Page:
One of the most frequent questions I get asked by clients is: how much could we be fined under the GDPR for [insert minor or major] compliance/non-compliance issue.

I still find it such a cool thing to think about precisely because it’s more an art than a science. Some regulators issue hundreds of three-, four- and five-figure fines for a wide range of issues, whereas others tend to be more selective — but when they enforce, they go really big. Clearly, those divergent approaches make it difficult for organisations to assess their potential exposure — particularly where regulators have different views on quantum for the same infractions (see, for example, the Irish DPC vs. Almost Everyone Else).

That may soon be a thing of the past (at least, that’s the theory). On Monday, the European Data Protection Board issued its long-awaited guidelines on calculating penalties under the GDPR. The guidelines are designed to foster harmonisation and transparency for regulators and regulated entities alike — things that GDPR enforcement sometimes (often?) fails to achieve.

If you’re still reading this: (1) thank you; but (2) I’d encourage you to also read the guidelines in full. They're actually really pretty good. In the meantime, the following points stood out to me on my early readings of the document.

  • The EDPB reminds us that the calculation of a fine is not a mathematical exercise and the circumstances of each case will ultimately determine the final penalty (and that applies equally to your thinking about enforcement risk and potential quantum). But whilst circumstances will vary, regulators will need to follow the EDPB’s five-step methodology for calculating fines. In other words: harmonisation of methodology, rather than harmonisation of outcome.
  • Regulators can determine that certain infringements are punishable with a fine of a predetermined, fixed amount. I’m not aware that this type of practice is currently happening, but it would make for an interesting approach to enforcement — and, actually, perhaps also not the worst thing for those businesses who are still being scared with the talk of fines of UP TO FOUR PER CENT OF GLOBAL TURNOVER!!! for a whole range of otherwise minor-ish infractions. Knowing in advance that x = y is helpful.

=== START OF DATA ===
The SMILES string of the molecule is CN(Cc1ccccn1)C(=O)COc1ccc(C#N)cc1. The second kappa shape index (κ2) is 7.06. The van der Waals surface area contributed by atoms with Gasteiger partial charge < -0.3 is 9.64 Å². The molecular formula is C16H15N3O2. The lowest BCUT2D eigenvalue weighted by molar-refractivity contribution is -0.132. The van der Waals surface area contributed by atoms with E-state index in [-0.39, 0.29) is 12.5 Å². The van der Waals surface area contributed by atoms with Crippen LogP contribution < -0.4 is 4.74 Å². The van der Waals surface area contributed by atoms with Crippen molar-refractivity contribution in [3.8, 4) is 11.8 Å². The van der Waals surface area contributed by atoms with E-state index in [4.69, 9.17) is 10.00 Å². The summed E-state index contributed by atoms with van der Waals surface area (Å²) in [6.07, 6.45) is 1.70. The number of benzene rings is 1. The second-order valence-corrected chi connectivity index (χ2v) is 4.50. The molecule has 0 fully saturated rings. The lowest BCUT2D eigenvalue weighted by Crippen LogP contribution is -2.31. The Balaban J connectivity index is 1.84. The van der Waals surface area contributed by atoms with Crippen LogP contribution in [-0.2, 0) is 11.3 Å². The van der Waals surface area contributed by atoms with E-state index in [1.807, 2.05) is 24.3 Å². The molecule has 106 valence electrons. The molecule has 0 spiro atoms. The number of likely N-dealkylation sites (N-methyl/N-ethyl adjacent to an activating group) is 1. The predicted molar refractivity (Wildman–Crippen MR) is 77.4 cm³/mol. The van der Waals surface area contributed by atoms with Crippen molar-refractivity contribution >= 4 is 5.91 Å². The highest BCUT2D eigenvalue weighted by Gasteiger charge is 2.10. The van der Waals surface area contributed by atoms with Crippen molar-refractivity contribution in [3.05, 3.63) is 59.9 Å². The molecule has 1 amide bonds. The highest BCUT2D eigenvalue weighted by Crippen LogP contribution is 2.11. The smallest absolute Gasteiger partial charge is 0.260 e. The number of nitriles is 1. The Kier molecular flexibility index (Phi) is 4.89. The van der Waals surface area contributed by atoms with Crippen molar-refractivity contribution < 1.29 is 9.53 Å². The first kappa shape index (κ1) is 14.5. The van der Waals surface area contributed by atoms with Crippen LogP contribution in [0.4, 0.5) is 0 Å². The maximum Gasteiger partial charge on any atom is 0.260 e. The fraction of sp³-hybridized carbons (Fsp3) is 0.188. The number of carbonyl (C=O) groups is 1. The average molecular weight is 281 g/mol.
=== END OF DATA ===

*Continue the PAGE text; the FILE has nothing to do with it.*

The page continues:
• As a starting point, regulators should consider the conduct and infringements upon which each fine is based — including where the conduct gives rise to one or more infringements, and whether those infringements can be attributed separately or together. The EDPB provides useful examples on these points, which are worth reading for additional colour on what will be expected of regulators when assessing penalties. I won’t tell you whether or not I agree with each of their assessments, but get in touch if you want to compare notes.
  • Taking into account the nature, gravity and duration of the infringement (including the scope and purposes of processing, the number of affected individuals, the types of personal data involved and the level of damages suffered), the EDPB’s calculator groups fines into low, medium and high buckets.
    • Low: the starting point for fines will be between 0% and 10% of the applicable legal maximum.
    • Medium: the starting point for fines will be between 10% and 20% of the applicable legal maximum.
    • High: the starting point for fines will be between 20% and 100% of the applicable legal maximum.
  • The EDPB reiterates that fines should be “effective, proportionate and dissuasive” in each case — which it accepts can lead to significant increases or decreases in the amount of the fine, depending on the circumstances of the case. In respect of reductions, this means that:
    • For undertakings with an annual turnover of less than €2 million, regulators can adjust calculations down to 0.2% of the starting amount.
    • For undertakings with an annual turnover of less than €10 million, regulators can adjust calculations down to 0.4% of the starting amount.
    • For undertakings with an annual turnover of less than €50 million, regulators can adjust calculations down to 2% of the starting amount.
    • For undertaking with an annual turnover of between €50 million and EUR 100 million, regulators can adjust calculations down to 10% of the starting amount.
    • For undertaking with an annual turnover of between €100 million and EUR 250 million, regulators can adjust calculations down to 20% of the starting amount.
    • For undertaking with an annual turnover of €250 million and above, regulators can adjust calculations down to 50% of the starting amount.

There are also various helpful nuggets throughout the guidelines on the scope of corporate liability and mitigating and aggravating factors, amongst other things. The guidelines are open for consultation until 27 June, after which they’ll be finalised and issued. It’s possible that they will change in small ways, but I'd say that what we have now is a good reflection of the EDPB's thinking.

It's also important to remember that, ultimately, the guidelines are only a starting point. A helpful starting point, for sure, but not a crystal ball. Like a snowflake, no compliance/non-compliance is the same, so hopefully the how-much-could-we-be-fined question isn't going away any time soon.